Current Lab Members
PhD student Kristina Cohen joined the lab in 2010, after training and working as a middle and high school science teacher. Kristina studies the evolution and development of hatching mechanisms and hatching performance. She divides her time between tropical and temperate fieldwork, molecular lab work, and electron microscopy. [firstname.lastname@example.org]
PhD student Jesse Delia joined the lab in 2011, after a Masters at East Carolina University with Kyle Summers. Jesse studies parent-embryo interactions, sexual selection, hatching plasticity, and the evolution of parental care in glassfrogs. He has studied glassfrogs in Mexico, Ecuador and Peru, and currently works mainly in Panama and Colombia. [email@example.com]
PhD student Julie Jung joined the lab in 2015 after a BA at Williams College. She is interested in how animals use information. Julie studies vibration-cued hatching in red-eyed treefrogs. [firstname.lastname@example.org]
PhD student Javier Méndez Narváez joined the lab in 2015. He did his Masters at Universidad de los Andes, on thermal ecology of leptodactylid frog embryos in foam nests. He is interested in developmental plasticity, evolution, and ecology of foam-nesting frogs that vary in their use of aquatic and terrestrial nest sites. [email@example.com]
Brandon Güell entered the Warkentin Lab as a PhD student in 2017, after a STRI-REU project on red-eyed treefrog hatching performance and behavior in 2015. He is studying plastic intraspecific and evolved interspecific variation in the timing of key developmental events that affect embryo escape-hatching in Agalychnis callidryas, Agalychnis spurrelli, and possibly other species. He did his BS in Ecology, Behavior and Evolution at UC San Diego, where he worked in collaboration with NOAA’s National Marine Mammal Lab studying foraging ecology and behavior of northern fur seal pups on the Pribilof Islands. [firstname.lastname@example.org]
Luis Alberto (Beto) Rueda Solano began his PhD in January 2017 at the Universidad de los Andes. Beto is a professor of herpetology at Universidad de Magdalena in Colombia. His integrative PhD research on Atelopus is co-advised by an international team: Andrew Crawford (UniAndes, Evolution), myself (behavior, biotremology), and Carlos Navas (Universidade de So Paolo, ecophysiology). A central focus of Beto’s research in my lab is investigating vibration-cued foraging behavior in nocturnally active Atelopus.
Universidad de los Andes MA graduate Laura Bravo Valencia joined the lab as an Intern (2012), returned as a STRI Fellow, and collaborates with Jesse Delia on research in Panama, Colombia and Ecuador. She studies maternal care behavior in glassfrogs.
Team Treefrog Interns – 2017
Adeline Almanzar is a Boston University BA student in Behavioral Biology. She began in the Warkentin Lab analyzing other people’s videos of embryos hatching, then came to Panama to record her own escape-hatching videos to examine how development changes embryo behavior and escape success in snake attacks.
Rachel Snyder recently graduated with her BS in Ecology from Susquehanna University, where she studied salamanders. She is collaborating with Ana Ospina to study how development changes the way embryos use motion and tactile cues in their escape-hatching decisions.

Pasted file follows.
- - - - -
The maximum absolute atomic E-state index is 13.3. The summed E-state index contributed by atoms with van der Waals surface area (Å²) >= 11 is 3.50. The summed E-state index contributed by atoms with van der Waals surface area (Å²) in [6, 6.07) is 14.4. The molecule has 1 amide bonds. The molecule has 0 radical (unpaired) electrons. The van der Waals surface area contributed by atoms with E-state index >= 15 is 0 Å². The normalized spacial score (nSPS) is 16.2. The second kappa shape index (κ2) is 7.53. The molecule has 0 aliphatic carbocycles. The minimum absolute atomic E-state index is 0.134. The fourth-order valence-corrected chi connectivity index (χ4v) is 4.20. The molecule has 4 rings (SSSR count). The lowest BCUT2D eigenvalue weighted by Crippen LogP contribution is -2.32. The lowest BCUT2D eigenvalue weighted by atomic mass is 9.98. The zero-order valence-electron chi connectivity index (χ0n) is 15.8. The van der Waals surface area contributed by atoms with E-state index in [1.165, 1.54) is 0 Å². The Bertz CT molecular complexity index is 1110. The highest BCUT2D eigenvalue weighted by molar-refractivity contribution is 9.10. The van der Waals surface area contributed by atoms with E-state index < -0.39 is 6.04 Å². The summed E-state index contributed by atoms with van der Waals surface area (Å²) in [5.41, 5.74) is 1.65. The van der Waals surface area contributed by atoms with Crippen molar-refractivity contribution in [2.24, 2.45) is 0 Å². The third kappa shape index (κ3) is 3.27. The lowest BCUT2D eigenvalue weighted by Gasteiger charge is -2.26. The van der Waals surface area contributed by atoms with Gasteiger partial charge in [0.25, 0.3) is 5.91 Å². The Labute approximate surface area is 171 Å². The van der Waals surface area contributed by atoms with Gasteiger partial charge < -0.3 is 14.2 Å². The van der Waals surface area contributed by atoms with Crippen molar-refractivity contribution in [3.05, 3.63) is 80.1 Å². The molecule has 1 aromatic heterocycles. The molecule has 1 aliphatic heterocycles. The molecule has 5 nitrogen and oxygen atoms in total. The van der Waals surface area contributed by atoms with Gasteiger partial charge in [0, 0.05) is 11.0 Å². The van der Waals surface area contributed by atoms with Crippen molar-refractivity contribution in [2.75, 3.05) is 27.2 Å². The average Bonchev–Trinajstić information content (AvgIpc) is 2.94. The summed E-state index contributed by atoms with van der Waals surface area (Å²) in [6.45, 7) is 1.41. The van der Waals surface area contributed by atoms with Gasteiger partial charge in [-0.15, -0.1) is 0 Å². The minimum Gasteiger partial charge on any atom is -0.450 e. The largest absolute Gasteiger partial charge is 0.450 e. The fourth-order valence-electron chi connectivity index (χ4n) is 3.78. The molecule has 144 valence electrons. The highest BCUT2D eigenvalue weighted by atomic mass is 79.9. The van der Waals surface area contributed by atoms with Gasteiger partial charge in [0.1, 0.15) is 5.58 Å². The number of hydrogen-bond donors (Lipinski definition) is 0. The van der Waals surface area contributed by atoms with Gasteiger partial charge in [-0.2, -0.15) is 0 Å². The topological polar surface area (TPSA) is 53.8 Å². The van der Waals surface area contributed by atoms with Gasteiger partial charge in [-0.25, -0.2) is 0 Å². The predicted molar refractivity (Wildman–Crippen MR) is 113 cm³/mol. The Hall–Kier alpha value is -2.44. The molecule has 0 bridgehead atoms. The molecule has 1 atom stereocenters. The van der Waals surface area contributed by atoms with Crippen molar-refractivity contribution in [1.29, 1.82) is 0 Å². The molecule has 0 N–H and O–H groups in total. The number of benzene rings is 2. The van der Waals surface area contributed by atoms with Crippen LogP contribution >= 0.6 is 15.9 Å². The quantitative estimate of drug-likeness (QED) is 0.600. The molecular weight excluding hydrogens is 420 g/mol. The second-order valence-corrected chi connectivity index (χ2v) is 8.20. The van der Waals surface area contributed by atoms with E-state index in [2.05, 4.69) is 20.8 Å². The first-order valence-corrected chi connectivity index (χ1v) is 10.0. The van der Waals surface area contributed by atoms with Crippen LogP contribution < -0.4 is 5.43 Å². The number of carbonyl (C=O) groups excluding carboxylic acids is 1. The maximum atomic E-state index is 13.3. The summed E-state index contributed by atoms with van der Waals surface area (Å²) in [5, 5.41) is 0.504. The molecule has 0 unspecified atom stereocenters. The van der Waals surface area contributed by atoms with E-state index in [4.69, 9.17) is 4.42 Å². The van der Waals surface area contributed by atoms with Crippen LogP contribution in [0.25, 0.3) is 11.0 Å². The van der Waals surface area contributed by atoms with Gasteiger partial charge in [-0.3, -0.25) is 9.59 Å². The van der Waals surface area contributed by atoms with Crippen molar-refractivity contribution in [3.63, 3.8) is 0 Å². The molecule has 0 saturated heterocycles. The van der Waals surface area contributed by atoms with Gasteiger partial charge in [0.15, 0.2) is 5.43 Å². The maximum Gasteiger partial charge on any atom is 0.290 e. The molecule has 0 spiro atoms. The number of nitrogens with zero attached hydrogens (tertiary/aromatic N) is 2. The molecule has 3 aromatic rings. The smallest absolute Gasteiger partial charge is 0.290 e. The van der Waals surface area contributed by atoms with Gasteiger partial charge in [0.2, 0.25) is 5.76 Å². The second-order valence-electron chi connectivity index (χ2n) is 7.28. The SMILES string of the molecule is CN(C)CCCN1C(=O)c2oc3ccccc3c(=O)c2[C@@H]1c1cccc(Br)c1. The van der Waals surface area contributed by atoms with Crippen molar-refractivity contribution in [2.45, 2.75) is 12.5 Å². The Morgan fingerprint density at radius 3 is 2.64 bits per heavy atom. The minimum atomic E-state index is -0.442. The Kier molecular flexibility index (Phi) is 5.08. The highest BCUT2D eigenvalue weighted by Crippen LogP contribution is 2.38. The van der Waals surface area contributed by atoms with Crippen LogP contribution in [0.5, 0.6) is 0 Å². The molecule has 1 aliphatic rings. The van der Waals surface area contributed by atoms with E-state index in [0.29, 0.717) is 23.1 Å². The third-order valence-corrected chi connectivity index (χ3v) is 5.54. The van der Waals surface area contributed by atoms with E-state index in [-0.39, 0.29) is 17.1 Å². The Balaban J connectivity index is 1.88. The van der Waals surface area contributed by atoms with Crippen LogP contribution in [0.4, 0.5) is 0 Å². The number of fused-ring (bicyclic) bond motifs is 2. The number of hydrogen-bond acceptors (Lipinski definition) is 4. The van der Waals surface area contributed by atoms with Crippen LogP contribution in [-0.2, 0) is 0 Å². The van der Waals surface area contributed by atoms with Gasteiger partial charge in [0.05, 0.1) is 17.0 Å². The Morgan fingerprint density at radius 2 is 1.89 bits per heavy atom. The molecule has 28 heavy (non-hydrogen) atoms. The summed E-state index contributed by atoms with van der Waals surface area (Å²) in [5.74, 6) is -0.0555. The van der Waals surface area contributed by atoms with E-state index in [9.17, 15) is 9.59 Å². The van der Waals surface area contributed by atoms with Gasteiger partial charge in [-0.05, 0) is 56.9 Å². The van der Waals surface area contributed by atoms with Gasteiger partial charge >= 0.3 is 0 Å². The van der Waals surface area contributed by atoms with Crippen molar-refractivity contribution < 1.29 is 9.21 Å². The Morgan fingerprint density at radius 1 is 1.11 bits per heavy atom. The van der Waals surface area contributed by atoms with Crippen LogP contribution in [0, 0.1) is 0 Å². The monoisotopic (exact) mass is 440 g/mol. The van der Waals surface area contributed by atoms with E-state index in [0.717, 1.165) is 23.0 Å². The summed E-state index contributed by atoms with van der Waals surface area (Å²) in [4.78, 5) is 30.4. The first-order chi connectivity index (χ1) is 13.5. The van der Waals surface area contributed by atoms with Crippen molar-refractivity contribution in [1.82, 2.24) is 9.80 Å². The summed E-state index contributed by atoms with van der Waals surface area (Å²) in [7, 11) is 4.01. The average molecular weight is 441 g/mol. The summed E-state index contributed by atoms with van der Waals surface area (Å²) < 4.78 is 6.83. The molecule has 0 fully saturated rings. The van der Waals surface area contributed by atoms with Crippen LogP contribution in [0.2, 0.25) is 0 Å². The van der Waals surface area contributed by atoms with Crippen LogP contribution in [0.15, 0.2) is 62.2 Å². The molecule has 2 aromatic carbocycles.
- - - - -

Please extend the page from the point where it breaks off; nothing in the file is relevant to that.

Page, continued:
Ana Ospina Larrea recently graduated as a BSc Biologist from Universidad del Quindio, Colombia, where she studied glassfrogs. She is collaborating on the multi-modal mechanosensory/biotremology project with Rachel Snyder, testing embryo responses to combined and separate presentation of motion and tactile cues at different developmental stages.
Team Treefrog Interns – 2016
Alina Chaiyasarikul is a BU Biology student. She joined the lab in 2015, analyzing videos in Boston. In summer 2016 she began using macro-video to study developmental changes in embryo behavior and escape performance in wasp attacks.
María José Salazar Nicholls, from the Pontifica Universidad Católica del Ecuador is interested in embryo behavior. She is collaborating with Karina Escobar to assess developmental changes in embryo self-rescue capacity, or the resilience of the hatching process and will also study glassfrog embryos in collaboration with Jesse Delia and Juana Rivera.
Karina Escobar, from Western Connecticut State University, is collaborating with María José Salazar, using manipulations of hatching embryos at different ages to assess developmental changes in the resilience of the hatching process.
Crystal Tippett, from Frostburg State University in Maryland, is comparing the process of spontaneous hatching and of early hatching induced by the slow, chronic threat of egg drying with the rapid “escape hatching” process induced by acute threats.
Juana Rivera Ordonez from the University of Washington is working with Jesse Delia on glassfrog behavior in the field, and studying effects of hatching timing on hatchling performance in several species of glassfrogs.
Su Jin Kim is a BU Biology student. She joined the lab in 2014 as a sophomore, analyzing videos of embryo behavior, and spent summer 2015 in Panama studying the development of the motion-sensing capacity of embryo ears, using the vestibulo-ocular reflex as an indicator of sensory function.
Nora Moskowitz graduated from BU in 2015 and joined the Warkentin Lab as a research intern in Panama. She is collaborating with Angelly Vásquez Correa to study how development changes embryo metabolism, in the context of hypoxia-cued hatching decisions.
Angelly Vásquez Correa is a Universidad de Antioquia student and research intern in the Warkentin Lab in Panama. She is is collaborating with Nora Moskowitz to study how development changes embryo metabolism, in the context of hypoxia-cued hatching decisions.